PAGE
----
Today in a press release, Apple announced that its HomePod device will be available to order beginning this Friday (January 26) for the previously announced price of $349, and will ship for a release date of Friday, February 9. HomePod will be available in two color options: White and Space Grey.
Cook said Apple’s experience in integrating hardware with software and services will set its offering apart from similar products by Amazon and Google. “Competition makes all of us better and I welcome it,” Cook said. “(But) if you are both trying to license something and compete with your licensees, this is a difficult model and it remains to be seen if it can be successful or not.”
“We think one thing that was missing from this market was a quality audio experience, a very immersive audio experience,” Cook said. “Music deserves that kind of quality as opposed to some kind of squeaky sound.”
Users can continue to buy albums from iTunes and expand their collection of purchased songs associated with their iTunes Store account, and ask Siri to play those on HomePod.
If you add music to your home iTunes library that was not acquired through a purchase, HomePod will not be able to access it. It appears HomePod doesn’t have Home Sharing, which would enable that kind of feature.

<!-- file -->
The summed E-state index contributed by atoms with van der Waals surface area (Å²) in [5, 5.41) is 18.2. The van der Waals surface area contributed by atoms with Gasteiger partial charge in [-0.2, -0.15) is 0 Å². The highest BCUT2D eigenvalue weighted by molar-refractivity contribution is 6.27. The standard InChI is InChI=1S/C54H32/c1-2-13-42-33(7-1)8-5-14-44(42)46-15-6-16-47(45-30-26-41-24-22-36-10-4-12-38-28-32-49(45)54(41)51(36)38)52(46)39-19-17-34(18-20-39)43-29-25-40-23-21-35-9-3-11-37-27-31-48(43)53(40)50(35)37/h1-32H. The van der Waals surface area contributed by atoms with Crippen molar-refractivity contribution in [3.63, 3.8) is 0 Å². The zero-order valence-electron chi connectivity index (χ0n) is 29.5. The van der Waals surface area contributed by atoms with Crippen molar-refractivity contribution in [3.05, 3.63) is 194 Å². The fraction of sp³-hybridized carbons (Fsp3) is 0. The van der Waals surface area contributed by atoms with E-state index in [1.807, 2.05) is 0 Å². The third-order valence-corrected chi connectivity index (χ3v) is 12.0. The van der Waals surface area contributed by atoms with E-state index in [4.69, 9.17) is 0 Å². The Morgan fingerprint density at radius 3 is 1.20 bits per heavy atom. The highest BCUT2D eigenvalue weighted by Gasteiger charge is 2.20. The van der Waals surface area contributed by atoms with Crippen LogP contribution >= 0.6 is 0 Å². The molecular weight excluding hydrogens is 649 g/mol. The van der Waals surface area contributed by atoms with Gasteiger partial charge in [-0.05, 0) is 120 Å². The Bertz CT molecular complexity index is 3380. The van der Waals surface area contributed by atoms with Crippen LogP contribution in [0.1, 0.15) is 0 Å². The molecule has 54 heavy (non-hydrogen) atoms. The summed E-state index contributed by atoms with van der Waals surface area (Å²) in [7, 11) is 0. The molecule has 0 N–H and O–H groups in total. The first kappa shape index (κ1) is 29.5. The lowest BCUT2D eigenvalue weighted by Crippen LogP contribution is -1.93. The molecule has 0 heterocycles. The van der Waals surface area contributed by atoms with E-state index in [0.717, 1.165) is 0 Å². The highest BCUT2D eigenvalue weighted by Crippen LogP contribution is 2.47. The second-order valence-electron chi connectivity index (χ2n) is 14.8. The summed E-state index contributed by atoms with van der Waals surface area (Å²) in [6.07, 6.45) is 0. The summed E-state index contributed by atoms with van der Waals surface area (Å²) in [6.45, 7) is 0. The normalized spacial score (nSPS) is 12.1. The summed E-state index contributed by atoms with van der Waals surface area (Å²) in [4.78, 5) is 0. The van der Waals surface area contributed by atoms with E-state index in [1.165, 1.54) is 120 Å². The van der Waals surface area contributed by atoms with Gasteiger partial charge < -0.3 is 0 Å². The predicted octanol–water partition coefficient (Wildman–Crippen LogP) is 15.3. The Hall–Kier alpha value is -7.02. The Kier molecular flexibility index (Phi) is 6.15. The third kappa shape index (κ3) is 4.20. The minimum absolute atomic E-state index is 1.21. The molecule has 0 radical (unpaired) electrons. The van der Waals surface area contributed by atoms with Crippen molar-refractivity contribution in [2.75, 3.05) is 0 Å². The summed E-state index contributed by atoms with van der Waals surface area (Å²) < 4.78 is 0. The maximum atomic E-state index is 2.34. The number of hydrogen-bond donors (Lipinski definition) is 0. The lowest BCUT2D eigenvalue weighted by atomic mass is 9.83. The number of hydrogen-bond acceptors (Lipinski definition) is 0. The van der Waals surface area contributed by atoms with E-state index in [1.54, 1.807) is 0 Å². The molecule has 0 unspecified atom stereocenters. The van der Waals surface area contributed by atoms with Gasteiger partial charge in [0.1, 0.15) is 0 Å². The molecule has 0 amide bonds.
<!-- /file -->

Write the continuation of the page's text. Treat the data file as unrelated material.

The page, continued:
HomePod will support three tap gestures: single tap for play/pause, double-tap for next track, and triple-tap for previous track.
Besides adding compatibility with HomePod, the primary user-facing feature of today's release is a new set of controls for audio playback on external devices. When viewing Control Center on your iPhone or iPad, if you open the expanded audio playback tile (either by tapping the signal icon in the top-right corner, or by using 3D Touch or a long press), compatible external audio sources now display as separate UI tiles underneath the main audio tile.
Apple also mentions in the 11.2.5 release notes that Siri can now read the news by being asked, "Play the news." [...] U.S. users can choose from four news sources – NPR, CNN, Fox News, and the Washington Post – which play their daily news podcasts upon your request. You can also ask for news specific to Sports, Business, and Music.
In the brief release notes provided alongside iTunes 12.7.3, Apple touts compatibility with its forthcoming smart speaker, as well as user interface enhancements that should improve usability once the device sees release next month.
It also patches the bug that allowed the App Store menu in System Preferences to be unlocked with any password.
It’s good to see that the team behind Pixelmator looked at their well-regarded application and said, “We think we can do better.” Pixelmator Pro is a good start, although one with a few early-version hiccups to work out. The impression I get is that Pixelmator Pro, in its 1.0 incarnation, is overall a brisk and capable image editor, but it’s still brittle in places. I look forward to seeing how it develops.
The difference that sets Agenda apart is its perspective on note taking, which is firmly grounded in the calendar. That doesn’t mean it takes over and clutters your calendar – far from it. Agenda is organized around dates regardless of whether you incorporate notes into your calendar.